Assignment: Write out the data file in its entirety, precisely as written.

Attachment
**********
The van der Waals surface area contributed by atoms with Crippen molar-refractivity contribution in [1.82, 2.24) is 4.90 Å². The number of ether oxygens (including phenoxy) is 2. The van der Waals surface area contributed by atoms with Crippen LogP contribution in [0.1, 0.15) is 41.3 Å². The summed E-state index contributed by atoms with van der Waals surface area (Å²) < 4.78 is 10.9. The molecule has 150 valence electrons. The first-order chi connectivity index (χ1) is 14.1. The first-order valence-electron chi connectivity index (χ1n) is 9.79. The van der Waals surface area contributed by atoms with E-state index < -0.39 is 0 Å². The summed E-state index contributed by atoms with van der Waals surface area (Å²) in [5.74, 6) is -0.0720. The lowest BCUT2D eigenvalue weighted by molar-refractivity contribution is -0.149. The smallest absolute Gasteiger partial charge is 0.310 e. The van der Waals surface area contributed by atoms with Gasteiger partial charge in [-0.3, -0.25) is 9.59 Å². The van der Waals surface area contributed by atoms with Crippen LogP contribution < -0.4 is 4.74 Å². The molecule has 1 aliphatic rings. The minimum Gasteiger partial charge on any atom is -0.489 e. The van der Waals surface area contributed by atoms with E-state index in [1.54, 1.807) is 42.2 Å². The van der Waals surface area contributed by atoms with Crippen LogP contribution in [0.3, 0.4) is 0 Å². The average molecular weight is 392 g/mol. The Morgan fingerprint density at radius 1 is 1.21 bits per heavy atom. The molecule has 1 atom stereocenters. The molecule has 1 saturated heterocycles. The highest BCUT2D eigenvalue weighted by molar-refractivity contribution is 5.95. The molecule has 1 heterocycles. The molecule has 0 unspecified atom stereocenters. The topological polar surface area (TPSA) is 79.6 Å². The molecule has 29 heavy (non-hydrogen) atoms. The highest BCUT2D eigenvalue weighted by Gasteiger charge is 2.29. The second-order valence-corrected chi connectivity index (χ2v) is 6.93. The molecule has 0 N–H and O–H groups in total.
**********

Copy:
The van der Waals surface area contributed by atoms with Crippen molar-refractivity contribution in [1.82, 2.24) is 4.90 Å². The number of ether oxygens (including phenoxy) is 2. The van der Waals surface area contributed by atoms with Crippen LogP contribution in [0.1, 0.15) is 41.3 Å². The summed E-state index contributed by atoms with van der Waals surface area (Å²) < 4.78 is 10.9. The molecule has 150 valence electrons. The first-order chi connectivity index (χ1) is 14.1. The first-order valence-electron chi connectivity index (χ1n) is 9.79. The van der Waals surface area contributed by atoms with E-state index < -0.39 is 0 Å². The summed E-state index contributed by atoms with van der Waals surface area (Å²) in [5.74, 6) is -0.0720. The lowest BCUT2D eigenvalue weighted by molar-refractivity contribution is -0.149. The smallest absolute Gasteiger partial charge is 0.310 e. The van der Waals surface area contributed by atoms with Gasteiger partial charge in [-0.3, -0.25) is 9.59 Å². The van der Waals surface area contributed by atoms with Crippen LogP contribution < -0.4 is 4.74 Å². The molecule has 1 aliphatic rings. The minimum Gasteiger partial charge on any atom is -0.489 e. The van der Waals surface area contributed by atoms with E-state index in [1.54, 1.807) is 42.2 Å². The van der Waals surface area contributed by atoms with Crippen LogP contribution in [0.3, 0.4) is 0 Å². The average molecular weight is 392 g/mol. The Morgan fingerprint density at radius 1 is 1.21 bits per heavy atom. The molecule has 1 atom stereocenters. The molecule has 1 saturated heterocycles. The highest BCUT2D eigenvalue weighted by molar-refractivity contribution is 5.95. The molecule has 1 heterocycles. The molecule has 0 unspecified atom stereocenters. The topological polar surface area (TPSA) is 79.6 Å². The molecule has 29 heavy (non-hydrogen) atoms. The highest BCUT2D eigenvalue weighted by Gasteiger charge is 2.29. The second-order valence-corrected chi connectivity index (χ2v) is 6.93. The molecule has 0 N–H and O–H groups in total.